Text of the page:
# [SciPy-user] How to "move" data within an array

Andrew Smart subscriptions@smart-knowhow...
Wed Jul 4 04:44:59 CDT 2007

```Hi Lorenzo,

The pointer method isn't practical for my purposes: I want to have the
ability to access the "historical" data within the engine on various ways,
e.g. "price average of the last 3 periods", where the array itself stores
still 5 periods. The pointer method would require to re-calculate the time
axis and especially to manage the "wrap", like: current time row is 3, so "3
periods back" would be rows 2, 1 and 5.

I would like to use the numpy functions as sum(), avg() etc. on the arrays,
so having single 1d arrays (one row = one array) does not really make sense.

But thanks for the idea,
Andrew
________________________________

Von: scipy-user-bounces@scipy.org
[mailto:scipy-user-bounces@scipy.org] Im Auftrag von lorenzo bolla
Gesendet: Mittwoch, 4. Juli 2007 11:33
An: SciPy Users List
Betreff: Re: [SciPy-user] How to "move" data within an array

why not using a list of 1D arrays?
but why do you want to physically move your rows? you can simply use
an integer as a pointer to the row of the "current time": then you update
this integer every timestep (+1), taking its "modulo 5" to cycle through the
rows.

my two cents.
lorenzo.

On 7/4/07, Andrew Smart <subscriptions@smart-knowhow.de> wrote:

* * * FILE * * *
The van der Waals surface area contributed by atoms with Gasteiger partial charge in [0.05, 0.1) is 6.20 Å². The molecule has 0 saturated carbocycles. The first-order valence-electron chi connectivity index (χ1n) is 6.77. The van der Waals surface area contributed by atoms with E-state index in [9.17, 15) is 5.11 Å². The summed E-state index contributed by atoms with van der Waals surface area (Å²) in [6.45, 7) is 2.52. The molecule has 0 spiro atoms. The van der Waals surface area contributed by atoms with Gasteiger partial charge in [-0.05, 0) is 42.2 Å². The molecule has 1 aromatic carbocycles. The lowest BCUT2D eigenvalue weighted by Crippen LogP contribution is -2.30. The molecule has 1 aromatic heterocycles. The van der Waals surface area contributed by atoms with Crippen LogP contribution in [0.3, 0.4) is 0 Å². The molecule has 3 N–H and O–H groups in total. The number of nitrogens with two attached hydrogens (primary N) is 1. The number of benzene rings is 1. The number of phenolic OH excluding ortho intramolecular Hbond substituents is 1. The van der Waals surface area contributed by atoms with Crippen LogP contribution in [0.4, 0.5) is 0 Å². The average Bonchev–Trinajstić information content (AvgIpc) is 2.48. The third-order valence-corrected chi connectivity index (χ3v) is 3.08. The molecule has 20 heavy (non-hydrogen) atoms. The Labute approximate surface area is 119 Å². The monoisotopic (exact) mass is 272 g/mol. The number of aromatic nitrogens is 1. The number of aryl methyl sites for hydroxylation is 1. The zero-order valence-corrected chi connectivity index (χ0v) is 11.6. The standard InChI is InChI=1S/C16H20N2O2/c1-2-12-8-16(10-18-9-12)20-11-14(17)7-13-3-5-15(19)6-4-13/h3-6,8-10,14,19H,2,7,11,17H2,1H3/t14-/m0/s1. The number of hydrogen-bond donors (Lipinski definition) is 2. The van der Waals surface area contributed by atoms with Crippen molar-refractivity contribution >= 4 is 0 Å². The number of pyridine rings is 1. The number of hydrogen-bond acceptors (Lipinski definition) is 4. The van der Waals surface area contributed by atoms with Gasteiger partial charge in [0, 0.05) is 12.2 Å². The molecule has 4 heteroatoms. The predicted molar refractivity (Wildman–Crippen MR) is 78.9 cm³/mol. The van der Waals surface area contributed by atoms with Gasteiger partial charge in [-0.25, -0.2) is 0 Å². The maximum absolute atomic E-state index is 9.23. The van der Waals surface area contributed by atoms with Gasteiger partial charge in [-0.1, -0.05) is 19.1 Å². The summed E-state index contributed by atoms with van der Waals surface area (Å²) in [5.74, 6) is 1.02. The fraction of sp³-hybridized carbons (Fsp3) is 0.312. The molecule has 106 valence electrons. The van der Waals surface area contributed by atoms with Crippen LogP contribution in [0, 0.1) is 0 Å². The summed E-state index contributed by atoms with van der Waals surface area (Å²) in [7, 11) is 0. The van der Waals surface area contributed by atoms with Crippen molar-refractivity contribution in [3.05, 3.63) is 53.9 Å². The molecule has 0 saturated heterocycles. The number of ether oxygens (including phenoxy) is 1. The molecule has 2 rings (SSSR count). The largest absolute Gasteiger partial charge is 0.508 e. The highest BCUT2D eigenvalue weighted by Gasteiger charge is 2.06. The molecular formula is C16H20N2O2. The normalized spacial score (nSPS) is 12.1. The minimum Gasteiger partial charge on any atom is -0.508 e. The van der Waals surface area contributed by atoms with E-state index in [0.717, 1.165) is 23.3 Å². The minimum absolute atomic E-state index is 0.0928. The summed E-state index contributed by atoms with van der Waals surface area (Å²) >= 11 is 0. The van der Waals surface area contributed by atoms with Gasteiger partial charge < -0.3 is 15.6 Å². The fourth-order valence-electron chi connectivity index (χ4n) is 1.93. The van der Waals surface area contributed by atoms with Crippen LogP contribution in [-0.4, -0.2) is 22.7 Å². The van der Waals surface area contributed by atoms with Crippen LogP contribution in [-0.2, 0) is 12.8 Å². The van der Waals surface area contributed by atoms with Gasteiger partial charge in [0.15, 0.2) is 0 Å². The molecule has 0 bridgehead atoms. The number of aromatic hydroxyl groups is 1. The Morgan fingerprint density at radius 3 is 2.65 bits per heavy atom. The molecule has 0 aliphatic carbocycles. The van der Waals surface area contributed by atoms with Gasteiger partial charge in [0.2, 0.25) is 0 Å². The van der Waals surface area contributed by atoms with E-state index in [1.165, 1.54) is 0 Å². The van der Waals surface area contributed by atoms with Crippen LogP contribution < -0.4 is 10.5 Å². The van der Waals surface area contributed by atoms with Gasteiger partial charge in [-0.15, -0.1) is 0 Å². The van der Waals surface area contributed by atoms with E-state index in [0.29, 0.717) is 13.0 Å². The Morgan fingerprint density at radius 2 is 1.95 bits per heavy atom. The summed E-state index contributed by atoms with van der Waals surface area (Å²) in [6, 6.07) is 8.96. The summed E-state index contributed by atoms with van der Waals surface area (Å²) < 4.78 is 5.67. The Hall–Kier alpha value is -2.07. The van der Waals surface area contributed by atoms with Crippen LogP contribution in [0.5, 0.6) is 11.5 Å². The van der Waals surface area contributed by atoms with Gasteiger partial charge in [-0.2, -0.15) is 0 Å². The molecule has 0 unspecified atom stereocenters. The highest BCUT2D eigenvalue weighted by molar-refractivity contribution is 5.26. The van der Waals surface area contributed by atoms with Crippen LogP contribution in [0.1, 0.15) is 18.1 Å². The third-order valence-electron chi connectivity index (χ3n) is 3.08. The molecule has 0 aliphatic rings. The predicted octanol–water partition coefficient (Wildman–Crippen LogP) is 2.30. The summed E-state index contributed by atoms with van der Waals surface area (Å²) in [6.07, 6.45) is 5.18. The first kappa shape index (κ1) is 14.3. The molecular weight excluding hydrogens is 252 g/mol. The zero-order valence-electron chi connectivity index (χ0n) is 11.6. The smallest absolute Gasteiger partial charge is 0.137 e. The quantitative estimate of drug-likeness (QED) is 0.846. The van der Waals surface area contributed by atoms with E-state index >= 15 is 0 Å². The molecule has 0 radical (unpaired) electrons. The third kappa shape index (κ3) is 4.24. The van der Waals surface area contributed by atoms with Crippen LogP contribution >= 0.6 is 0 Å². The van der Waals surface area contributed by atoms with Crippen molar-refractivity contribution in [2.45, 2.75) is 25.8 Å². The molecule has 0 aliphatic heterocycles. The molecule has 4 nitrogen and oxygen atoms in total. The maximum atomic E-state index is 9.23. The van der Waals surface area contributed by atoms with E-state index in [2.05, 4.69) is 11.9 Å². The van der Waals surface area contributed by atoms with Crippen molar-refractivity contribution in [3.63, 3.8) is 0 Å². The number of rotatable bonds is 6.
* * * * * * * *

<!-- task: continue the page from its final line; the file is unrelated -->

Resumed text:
Hi folks,

I'm using numpy arrays for storing data which is generated
within an engine.
I'm using the topmost dimension as time axis: every row
represents a full
set of data created by the engine while one round.

Say: i have an array for storing prices (e.g. 10 different
prices are
generated within one engine round). I'm storing/using the
last 5 rounds, so
I get an array with the dimensions (5,10).

If the engine runs longer than 5 rounds I have to "remove"
the oldest record
and move the younger records one position back.

Since I've a lot of such arrays I would like to use the most
efficient
method avaiable in numpy. On a pure memory-orientated view
this would be
just to copy ("move") the memory blocks from the younger 4
rows one row
further, thus having the first row for the new data.

In the C API I see some functions like copyswap() and
memmove() which
indicate that such operations are possible at the C API
level. But I'm not
sure the correct approach on the Python level.

Taking slices may be one options - but the new slice will
then occupy new
memory, causing memory fragmentation...
Looping over all data items, all rows is time consuming and
surely wasting
resources...

Any pointers/ideas?

Thanks,
Andrew

_______________________________________________
SciPy-user mailing list
SciPy-user@scipy.org
http://projects.scipy.org/mailman/listinfo/scipy-user

```